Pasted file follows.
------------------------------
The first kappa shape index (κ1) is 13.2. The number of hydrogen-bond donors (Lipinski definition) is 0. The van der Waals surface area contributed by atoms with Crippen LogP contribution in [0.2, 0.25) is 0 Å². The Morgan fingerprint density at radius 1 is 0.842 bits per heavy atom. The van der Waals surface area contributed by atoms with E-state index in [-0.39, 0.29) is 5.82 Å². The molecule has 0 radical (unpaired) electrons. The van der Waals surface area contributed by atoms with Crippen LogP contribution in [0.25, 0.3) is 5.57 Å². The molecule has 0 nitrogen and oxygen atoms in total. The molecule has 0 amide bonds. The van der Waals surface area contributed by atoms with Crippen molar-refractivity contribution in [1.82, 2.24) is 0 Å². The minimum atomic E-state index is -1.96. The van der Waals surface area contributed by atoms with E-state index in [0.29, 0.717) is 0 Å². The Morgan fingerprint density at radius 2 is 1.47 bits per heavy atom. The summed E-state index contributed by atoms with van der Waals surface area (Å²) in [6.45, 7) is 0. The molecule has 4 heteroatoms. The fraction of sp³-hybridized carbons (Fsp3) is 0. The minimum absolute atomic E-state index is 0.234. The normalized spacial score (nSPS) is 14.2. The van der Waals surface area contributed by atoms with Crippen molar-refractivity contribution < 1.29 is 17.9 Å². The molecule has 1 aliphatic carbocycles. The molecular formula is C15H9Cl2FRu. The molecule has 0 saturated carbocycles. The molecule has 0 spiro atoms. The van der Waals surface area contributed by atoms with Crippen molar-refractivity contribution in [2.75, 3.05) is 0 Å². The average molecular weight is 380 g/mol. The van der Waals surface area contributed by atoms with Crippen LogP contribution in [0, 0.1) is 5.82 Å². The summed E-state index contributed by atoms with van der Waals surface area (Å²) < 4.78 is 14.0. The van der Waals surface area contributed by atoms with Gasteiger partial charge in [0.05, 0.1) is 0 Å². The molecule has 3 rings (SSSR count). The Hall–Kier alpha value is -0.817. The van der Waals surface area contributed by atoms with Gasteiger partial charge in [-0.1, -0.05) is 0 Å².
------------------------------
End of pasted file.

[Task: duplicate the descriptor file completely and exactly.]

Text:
The first kappa shape index (κ1) is 13.2. The number of hydrogen-bond donors (Lipinski definition) is 0. The van der Waals surface area contributed by atoms with Crippen LogP contribution in [0.2, 0.25) is 0 Å². The Morgan fingerprint density at radius 1 is 0.842 bits per heavy atom. The van der Waals surface area contributed by atoms with E-state index in [-0.39, 0.29) is 5.82 Å². The molecule has 0 radical (unpaired) electrons. The van der Waals surface area contributed by atoms with Crippen LogP contribution in [0.25, 0.3) is 5.57 Å². The molecule has 0 nitrogen and oxygen atoms in total. The molecule has 0 amide bonds. The van der Waals surface area contributed by atoms with Crippen molar-refractivity contribution in [1.82, 2.24) is 0 Å². The minimum atomic E-state index is -1.96. The van der Waals surface area contributed by atoms with E-state index in [0.29, 0.717) is 0 Å². The Morgan fingerprint density at radius 2 is 1.47 bits per heavy atom. The summed E-state index contributed by atoms with van der Waals surface area (Å²) in [6.45, 7) is 0. The molecule has 4 heteroatoms. The fraction of sp³-hybridized carbons (Fsp3) is 0. The minimum absolute atomic E-state index is 0.234. The normalized spacial score (nSPS) is 14.2. The van der Waals surface area contributed by atoms with Crippen molar-refractivity contribution < 1.29 is 17.9 Å². The molecule has 1 aliphatic carbocycles. The molecular formula is C15H9Cl2FRu. The molecule has 0 saturated carbocycles. The molecule has 0 spiro atoms. The van der Waals surface area contributed by atoms with Crippen molar-refractivity contribution in [2.75, 3.05) is 0 Å². The average molecular weight is 380 g/mol. The van der Waals surface area contributed by atoms with Crippen LogP contribution in [0, 0.1) is 5.82 Å². The summed E-state index contributed by atoms with van der Waals surface area (Å²) < 4.78 is 14.0. The van der Waals surface area contributed by atoms with Gasteiger partial charge in [0.05, 0.1) is 0 Å². The molecule has 3 rings (SSSR count). The Hall–Kier alpha value is -0.817. The van der Waals surface area contributed by atoms with Gasteiger partial charge in [-0.1, -0.05) is 0 Å².